People v. Lovelace

Decision Date06 February 1981
Docket NumberCr. 4239
Citation116 Cal.App.3d 541,172 Cal.Rptr. 65
CourtCalifornia Court of Appeals Court of Appeals
PartiesThe PEOPLE, Plaintiff and Respondent, v. Patrick Eugene LOVELACE, Defendant and Appellant.
OPINION

ZENOVICH, Associate Justice.

The appeal before us is from a judgment rendered against appellant upon his plea of guilty to possession of amphetamines for sale (Health & Saf.Code, § 11378). He had first entered pleas of not guilty to each of three counts alleging (1) possession of phenobarbital for sale (Health & Saf.Code, § 11378), (2) possession of amphetamines for sale (Health & Saf.Code, § 11378) and (3) planting, cultivating, harvesting, drying and possession of marijuana (Health & Saf.Code, § 11358). He then moved under Penal Code section 1538.5 to suppress physical evidence as to each count and to traverse the search warrant. When the motion was denied, he withdrew his plea of not guilty and pleaded guilty to one of the counts; the other counts were dismissed.

In this appeal, he challenges the denial of his suppression motion. The pertinent evidence is contained in the affidavit in support of the search warrant, the transcript of the preliminary hearing, and the oral testimony adduced at the suppression hearing.

In his affidavit in support of the search warrant, Stanislaus County Deputy Sheriff Tom Ford stated that he was informed by a confidential, reliable informant that several marijuana plants could be seen growing in the backyard of a residence located at Maynell Street. The informant told Ford that the plants could be seen from an alleyway running between the residence and an establishment named Deluxe Cleaners. Three days before execution of the warrant affidavit, Ford went to the described residence and found the address to be 116 Maynell. The affidavit then described the following observations by Ford:

"From the public alleyway between Deluxe Cleaners and the residence at 116 Maynell I was able to observe the back yard of 116 Maynell through numerous gaps and knotholes in the fence surrounding the back yard. I noted at the southwest corner of a garage and next to the fence and alleyway, several marijuana plants numbering at least four, ranging from three to five feet tall. These plants appear to have been well cared for and appear to have been specifically planted in that location as there are no other marijuana plants within the back yard. I noted that the ground around the base of the plants was moist, with the plants appearing to have been watered. I noted that these marijuana plants had the characteristics of the marijuana plant in its growing state, being medium to dark green in color and have saw toothed edge leaves. Being an expert on the identification of growing marijuana plants, it is my opinion that the plants observed by your affiant were, in fact, marijuana plants in their growing state.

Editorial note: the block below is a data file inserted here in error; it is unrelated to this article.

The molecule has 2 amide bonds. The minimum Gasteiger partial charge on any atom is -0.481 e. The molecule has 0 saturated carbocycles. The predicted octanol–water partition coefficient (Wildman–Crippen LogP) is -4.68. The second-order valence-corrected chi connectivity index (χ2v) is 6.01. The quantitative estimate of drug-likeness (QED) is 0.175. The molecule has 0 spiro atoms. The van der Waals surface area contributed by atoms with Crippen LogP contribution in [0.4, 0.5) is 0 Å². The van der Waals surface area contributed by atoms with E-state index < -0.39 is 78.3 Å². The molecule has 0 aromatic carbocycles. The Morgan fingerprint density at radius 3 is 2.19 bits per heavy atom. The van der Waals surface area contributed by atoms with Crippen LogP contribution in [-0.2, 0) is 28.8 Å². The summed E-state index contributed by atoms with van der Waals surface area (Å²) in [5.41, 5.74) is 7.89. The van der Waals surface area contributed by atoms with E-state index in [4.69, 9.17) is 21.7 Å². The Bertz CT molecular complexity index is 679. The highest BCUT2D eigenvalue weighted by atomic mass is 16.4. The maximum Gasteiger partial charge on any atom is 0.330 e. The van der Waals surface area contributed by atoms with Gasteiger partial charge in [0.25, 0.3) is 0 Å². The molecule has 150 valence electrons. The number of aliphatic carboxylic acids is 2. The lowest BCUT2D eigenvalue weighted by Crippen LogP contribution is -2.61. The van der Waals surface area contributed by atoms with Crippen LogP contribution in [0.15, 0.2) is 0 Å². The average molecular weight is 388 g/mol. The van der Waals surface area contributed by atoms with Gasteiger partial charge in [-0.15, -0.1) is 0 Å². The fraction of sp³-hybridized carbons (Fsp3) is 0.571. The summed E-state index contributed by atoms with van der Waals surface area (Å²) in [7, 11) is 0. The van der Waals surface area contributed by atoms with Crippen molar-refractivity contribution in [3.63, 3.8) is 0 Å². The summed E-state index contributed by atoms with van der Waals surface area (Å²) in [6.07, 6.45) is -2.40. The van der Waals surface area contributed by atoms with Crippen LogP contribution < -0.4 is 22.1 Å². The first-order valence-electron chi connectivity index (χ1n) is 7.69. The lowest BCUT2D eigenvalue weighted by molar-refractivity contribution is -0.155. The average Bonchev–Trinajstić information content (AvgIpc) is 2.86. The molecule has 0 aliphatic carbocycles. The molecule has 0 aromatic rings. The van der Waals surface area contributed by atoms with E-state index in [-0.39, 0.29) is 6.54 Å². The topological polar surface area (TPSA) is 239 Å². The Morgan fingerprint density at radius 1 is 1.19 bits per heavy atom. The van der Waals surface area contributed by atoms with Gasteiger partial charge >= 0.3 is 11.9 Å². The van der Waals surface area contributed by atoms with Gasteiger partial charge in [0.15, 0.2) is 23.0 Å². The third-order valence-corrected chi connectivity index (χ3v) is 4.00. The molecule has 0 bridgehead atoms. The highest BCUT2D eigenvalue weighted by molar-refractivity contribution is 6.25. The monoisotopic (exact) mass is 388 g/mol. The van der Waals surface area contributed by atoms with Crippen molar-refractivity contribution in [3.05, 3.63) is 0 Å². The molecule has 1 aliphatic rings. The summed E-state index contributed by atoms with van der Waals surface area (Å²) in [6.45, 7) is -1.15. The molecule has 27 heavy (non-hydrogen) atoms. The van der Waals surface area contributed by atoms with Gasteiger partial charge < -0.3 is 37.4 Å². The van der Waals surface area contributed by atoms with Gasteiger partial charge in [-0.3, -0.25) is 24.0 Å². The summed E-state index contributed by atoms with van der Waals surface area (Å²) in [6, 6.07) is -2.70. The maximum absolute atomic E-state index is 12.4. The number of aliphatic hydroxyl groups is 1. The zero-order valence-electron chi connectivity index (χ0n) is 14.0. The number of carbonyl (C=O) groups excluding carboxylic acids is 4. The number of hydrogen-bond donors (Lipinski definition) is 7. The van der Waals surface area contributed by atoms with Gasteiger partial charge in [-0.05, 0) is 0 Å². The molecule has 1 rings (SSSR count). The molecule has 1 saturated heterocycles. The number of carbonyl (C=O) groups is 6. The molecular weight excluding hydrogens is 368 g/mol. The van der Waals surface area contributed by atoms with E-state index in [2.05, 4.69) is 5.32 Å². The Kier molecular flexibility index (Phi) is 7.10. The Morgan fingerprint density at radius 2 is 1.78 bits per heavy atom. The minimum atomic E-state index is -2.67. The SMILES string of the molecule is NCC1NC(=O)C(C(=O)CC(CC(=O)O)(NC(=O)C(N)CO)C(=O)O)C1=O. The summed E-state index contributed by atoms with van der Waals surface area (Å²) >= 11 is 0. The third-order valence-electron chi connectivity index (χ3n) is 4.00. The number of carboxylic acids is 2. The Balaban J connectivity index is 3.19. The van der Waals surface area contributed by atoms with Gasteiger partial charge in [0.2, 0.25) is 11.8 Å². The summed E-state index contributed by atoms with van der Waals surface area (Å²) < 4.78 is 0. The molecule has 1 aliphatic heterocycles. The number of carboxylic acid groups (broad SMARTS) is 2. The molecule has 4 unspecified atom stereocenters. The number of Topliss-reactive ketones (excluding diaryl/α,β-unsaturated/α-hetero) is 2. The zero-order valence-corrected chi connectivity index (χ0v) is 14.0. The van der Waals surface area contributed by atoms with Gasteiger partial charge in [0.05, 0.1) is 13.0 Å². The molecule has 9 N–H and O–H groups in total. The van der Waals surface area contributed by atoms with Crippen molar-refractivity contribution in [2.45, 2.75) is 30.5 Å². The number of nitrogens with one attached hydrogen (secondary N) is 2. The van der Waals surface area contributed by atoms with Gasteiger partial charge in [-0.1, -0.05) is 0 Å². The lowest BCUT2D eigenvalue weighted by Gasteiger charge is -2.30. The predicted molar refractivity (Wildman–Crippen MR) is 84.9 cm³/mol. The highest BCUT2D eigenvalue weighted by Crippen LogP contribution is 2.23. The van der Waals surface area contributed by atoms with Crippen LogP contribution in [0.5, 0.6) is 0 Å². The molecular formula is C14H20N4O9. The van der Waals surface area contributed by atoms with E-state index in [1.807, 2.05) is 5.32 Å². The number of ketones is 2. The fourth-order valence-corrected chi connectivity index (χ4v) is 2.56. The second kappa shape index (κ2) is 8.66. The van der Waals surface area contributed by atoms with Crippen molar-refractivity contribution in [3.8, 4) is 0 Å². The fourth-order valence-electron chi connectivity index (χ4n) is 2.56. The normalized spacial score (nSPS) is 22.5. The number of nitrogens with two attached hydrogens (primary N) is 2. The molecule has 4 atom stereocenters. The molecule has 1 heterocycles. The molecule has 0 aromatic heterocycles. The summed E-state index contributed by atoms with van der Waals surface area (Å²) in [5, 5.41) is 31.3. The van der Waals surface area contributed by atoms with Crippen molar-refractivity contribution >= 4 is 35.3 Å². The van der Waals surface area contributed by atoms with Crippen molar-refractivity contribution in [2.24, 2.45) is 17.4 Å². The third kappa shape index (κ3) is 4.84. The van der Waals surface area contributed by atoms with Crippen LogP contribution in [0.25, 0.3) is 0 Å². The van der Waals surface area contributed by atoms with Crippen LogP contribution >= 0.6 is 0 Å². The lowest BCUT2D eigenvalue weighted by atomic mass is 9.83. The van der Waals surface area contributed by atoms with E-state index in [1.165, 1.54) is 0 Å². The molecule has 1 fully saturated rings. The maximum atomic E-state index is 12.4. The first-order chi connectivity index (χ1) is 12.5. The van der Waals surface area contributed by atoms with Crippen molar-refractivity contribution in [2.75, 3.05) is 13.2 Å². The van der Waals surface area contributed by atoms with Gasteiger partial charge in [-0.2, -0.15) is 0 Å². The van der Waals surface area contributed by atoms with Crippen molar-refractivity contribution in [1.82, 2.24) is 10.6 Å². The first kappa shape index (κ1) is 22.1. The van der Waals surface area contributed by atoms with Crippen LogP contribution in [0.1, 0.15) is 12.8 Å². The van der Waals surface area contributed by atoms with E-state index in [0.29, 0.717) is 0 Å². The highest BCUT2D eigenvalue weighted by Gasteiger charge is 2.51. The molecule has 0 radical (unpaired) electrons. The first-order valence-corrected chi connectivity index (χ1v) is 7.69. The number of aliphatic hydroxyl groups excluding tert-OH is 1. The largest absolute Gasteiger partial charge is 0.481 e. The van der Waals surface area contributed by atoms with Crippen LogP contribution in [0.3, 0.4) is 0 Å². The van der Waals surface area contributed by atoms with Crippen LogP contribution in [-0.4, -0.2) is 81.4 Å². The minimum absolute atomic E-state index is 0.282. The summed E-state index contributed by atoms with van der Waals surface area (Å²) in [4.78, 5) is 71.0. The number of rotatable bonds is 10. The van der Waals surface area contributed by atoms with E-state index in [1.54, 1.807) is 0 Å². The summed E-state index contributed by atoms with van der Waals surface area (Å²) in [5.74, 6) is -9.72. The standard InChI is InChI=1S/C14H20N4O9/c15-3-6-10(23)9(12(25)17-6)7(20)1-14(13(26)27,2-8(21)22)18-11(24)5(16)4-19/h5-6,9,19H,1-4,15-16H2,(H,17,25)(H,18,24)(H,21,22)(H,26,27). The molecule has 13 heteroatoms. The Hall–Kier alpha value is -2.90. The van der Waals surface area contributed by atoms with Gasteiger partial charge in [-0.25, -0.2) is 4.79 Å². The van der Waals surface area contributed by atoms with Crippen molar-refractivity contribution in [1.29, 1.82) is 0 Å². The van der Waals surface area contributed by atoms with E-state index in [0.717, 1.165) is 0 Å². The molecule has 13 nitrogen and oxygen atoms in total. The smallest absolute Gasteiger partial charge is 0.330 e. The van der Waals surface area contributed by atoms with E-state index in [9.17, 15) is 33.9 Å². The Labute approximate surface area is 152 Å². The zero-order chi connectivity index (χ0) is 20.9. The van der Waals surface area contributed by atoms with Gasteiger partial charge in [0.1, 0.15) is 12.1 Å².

"As an experienced narcotics officer I can also say that in the past on numerous occasions regarding the cultivation of marijuana that I have found amounts of marijuana plants inside of a residence and outbuildings on the property being cured and manicured for the use and sale of these plants. I can further say that marijuana grown by private individuals is picked and commonly taken into residences and outbuildings to be dried and manicured. I have further found that individuals involved in the cultivation of marijuana plants keep inside of their residence and outbuildings marijuana seeds. As an expert on the identification of marijuana I can also state that marijuana is usually hung and dried out of view of the public. Marijuana is also frequently manicured and packaged for use and for sale and this requires all types of implements and is also generally done out of the view of the public. For those reasons I believe that there can now be found inside of the residence at 116 Maynell, Modesto, California, marijuana and the implements used to cultivate and package marijuana for use or sale."

Upon further investigation, Ford found that the utilities of the residence were in the name of an individual named James Lovelace and that appellant Patrick Lovelace had been previously suspected of furnishing marijuana to a juvenile. Based upon this information, the magistrate issued a warrant for the search of the "buildings and grounds" at 116 Maynell.